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Digital clutter exposes firms to security risks

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If you don’t have it, you can’t lose it.

That’s the word from cyber security experts who say businesses and organizations need to start looking at what information they collect and store, and rethink whether they need the information to begin with.

“If you are collecting information that is not part of your business purpose, you really need to ask yourself, ‘Why am I collecting this and why am I keeping this?’” said Samantha Levine, Denver-based assistant vice president with Aon Risk Solutions’ financial services group.

She gave the example of a mom-and-pop business collecting names and addresses, which fall under personally identifiable information — and thus can fall subject to data breach laws.

“A lot of companies have gotten into the problem where they asked for stuff they didn’t need, didn’t want, or shouldn’t have had,” said Robert Parisi, New York-based cyber product leader for Marsh L.L.C., adding that collecting unnecessary data happens “more often than you would hope.” Experts say that some industries can’t get around collecting personal data — banks, for instance. But other entities can rethink the way they do business to avoid spending the extra money it will cost to protect the data and the money it will cost in the event of a data breach, said David Leigh, Manassas, Virginia-based president of the cyber risk firm Rofori Corp.

Mr. Leigh said he likes to give the example of his dentist’s office, which has access to credit card information and addresses — information the office needs to do business — and has started taking photographs of patients.

“They do this so everybody who works there can know who I am,” he said. “They like to say, ‘Hi David’ when I walk in … in the interest of being friendly. I think they are intending to mean well, but they don’t have an understanding of the consequences and the risk.”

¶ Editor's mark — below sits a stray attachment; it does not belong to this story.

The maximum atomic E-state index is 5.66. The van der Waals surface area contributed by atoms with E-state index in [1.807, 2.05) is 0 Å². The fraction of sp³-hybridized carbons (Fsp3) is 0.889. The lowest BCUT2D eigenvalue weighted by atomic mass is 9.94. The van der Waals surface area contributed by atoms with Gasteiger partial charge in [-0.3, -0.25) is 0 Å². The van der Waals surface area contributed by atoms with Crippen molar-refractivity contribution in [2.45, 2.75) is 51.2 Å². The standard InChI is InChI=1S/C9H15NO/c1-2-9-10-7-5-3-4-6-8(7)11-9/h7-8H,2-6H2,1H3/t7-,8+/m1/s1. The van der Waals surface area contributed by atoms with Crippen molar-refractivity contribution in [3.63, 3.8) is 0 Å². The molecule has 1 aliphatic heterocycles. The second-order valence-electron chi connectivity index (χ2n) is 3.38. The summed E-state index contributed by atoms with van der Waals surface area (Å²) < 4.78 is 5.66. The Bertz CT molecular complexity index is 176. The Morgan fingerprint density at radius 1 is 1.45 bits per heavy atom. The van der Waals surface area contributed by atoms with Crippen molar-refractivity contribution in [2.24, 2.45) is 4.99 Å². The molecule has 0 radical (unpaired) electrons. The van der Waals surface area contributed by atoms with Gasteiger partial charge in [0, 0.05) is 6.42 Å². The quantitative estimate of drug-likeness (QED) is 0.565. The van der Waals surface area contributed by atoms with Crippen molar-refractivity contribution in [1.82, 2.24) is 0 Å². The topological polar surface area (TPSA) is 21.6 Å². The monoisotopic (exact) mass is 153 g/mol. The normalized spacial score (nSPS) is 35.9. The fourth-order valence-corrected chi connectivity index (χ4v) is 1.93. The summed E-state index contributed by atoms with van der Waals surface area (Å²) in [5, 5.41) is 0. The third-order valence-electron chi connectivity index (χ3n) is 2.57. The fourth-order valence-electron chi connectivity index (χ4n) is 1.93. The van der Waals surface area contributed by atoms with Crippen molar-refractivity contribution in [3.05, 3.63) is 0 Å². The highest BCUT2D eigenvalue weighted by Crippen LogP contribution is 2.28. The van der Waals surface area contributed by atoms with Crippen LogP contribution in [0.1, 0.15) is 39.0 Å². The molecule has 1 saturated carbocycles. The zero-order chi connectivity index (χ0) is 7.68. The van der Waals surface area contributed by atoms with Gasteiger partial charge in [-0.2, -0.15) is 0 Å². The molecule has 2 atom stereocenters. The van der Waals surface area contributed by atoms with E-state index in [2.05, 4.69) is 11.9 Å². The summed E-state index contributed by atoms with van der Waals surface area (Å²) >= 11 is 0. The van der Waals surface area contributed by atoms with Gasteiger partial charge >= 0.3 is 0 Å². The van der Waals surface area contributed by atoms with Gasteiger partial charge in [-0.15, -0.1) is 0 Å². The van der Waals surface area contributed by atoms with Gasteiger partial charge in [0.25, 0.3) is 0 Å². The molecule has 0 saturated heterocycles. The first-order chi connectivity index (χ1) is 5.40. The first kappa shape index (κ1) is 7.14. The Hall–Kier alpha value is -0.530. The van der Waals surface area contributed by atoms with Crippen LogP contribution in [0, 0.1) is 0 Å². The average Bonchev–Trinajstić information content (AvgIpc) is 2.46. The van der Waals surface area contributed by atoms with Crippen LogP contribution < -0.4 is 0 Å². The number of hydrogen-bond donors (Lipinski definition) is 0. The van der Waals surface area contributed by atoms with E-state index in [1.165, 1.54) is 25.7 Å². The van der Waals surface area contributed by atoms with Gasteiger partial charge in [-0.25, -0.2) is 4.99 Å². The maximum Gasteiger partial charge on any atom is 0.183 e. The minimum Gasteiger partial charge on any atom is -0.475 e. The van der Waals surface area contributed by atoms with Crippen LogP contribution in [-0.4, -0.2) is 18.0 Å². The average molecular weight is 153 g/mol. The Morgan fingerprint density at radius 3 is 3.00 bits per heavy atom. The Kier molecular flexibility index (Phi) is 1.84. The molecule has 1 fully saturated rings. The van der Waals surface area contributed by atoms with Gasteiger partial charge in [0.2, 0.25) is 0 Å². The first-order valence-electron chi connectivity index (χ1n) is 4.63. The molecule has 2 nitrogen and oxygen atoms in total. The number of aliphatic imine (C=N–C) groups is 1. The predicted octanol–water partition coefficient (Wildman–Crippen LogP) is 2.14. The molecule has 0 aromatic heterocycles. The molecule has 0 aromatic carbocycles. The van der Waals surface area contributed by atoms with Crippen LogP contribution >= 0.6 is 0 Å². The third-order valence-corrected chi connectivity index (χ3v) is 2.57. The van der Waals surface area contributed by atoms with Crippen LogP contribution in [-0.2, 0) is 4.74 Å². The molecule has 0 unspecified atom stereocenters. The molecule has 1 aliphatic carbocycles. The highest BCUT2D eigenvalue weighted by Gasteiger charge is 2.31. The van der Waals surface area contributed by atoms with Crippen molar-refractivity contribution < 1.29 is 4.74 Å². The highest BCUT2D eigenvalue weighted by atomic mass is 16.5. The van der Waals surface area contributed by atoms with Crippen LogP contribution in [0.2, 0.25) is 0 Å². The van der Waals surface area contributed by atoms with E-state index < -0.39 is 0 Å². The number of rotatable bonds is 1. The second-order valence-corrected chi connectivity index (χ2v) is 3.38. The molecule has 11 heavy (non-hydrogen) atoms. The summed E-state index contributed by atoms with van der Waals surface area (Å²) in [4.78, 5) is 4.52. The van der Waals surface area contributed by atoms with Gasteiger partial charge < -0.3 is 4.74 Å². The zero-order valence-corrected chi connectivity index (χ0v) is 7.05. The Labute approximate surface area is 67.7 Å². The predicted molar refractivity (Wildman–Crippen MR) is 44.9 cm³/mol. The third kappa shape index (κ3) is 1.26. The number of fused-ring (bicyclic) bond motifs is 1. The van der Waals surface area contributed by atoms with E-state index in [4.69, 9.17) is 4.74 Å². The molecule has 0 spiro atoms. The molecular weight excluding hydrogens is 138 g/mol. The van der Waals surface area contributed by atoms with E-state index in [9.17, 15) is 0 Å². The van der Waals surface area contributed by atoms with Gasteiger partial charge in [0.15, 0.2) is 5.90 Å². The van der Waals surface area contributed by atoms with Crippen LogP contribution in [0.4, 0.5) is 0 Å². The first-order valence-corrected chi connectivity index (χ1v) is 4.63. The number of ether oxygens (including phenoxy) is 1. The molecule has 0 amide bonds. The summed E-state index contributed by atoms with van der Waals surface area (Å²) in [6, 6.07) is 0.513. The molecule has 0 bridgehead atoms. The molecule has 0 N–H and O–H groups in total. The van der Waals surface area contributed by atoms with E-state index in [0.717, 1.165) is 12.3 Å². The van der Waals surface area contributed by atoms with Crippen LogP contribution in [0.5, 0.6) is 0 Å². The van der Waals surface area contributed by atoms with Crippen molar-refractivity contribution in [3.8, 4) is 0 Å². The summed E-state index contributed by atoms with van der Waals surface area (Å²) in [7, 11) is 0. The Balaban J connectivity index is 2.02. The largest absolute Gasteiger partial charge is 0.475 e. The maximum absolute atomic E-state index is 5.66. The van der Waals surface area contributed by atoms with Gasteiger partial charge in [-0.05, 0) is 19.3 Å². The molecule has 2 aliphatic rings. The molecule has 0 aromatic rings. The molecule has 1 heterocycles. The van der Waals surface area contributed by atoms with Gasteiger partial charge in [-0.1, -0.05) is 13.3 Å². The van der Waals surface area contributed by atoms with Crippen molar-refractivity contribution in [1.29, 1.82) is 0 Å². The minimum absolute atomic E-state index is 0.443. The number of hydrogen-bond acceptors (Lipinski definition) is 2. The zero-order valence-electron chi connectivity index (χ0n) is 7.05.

He said he is working on talking to the person running the office, and that this is just one small office doing business as usual in a cyber security climate that has gotten more dangerous.

“I think companies should be moving away from (collecting data) if they can,” he said. “It is in your interest to collect as little information as possible.” While names and addresses are targets of identity theft, the golden ticket is the Social Security number, experts say.

“If a company is asking for a Social Security number, that’s a big red flag,” said Raj Chaudhary, Chicago-based partner and global leader of cyber security solutions with accounting and consulting firm Crowe Horwath L.L.P.

He said certain industries are better off than others in grappling with data collection and storage — weeding out what’s needed and what isn’t.

Most nationwide retailers, for example, have stopped offering paper credit card applications to customers and instead rely on electronic keypads when applying for store credit, thus eliminating the need for a clerk to see the person’s information.

But health systems, Mr. Chaudhary said, are “eight to 10 years behind protecting information compared to banks,” which are heavily regulated.

“There hasn’t been much policing and no enforcement action” for health systems, he said.

He and others, including Ms. Levine of Aon, believe a national identification number is something the medical community ought to consider, given the prevalence and continuing adoption of electronic health records.

“Is that a good end goal? Yes,” said Mrs. Levine, adding that the medical community is likely years away from adopting a system that uses a number other than a Social Security number to identify a patient.

Mr. Chaudhary’s advice is to collect fewer numbers; the last four or five digits of a patient’s Social Security number, for example. He said the stakes are high for hospitals who don’t better protect the data.

For example, the Advocate Health Care network in Chicago recently settled a cyber breach penalty for $5.5 million.

“These are huge penalties for notforprofit health systems,” he added.

“(That industry) will catch up.” Anthony Dagostino, New York-based executive vice president and cyber/error and omissions practice leader for Willis Towers Watson P.L.C., said manufacturing and contractors are another weak spot.

“There are companies that hold on to historic payroll information going back 10 to 20 years and they don’t know where it is,” he said. “Some companies are behind when it comes to purging (data).”

Stephen Ward, New York-based vice president of U.S. East Coast and Europe, Middle East, and Africa for Pinkerton Consulting & Investigations Inc., tells clients to consult with lawyers to see what they need to hold on to and then safely purge the rest.

“Every organization, no matter their size, this is something they need to look at,” he said.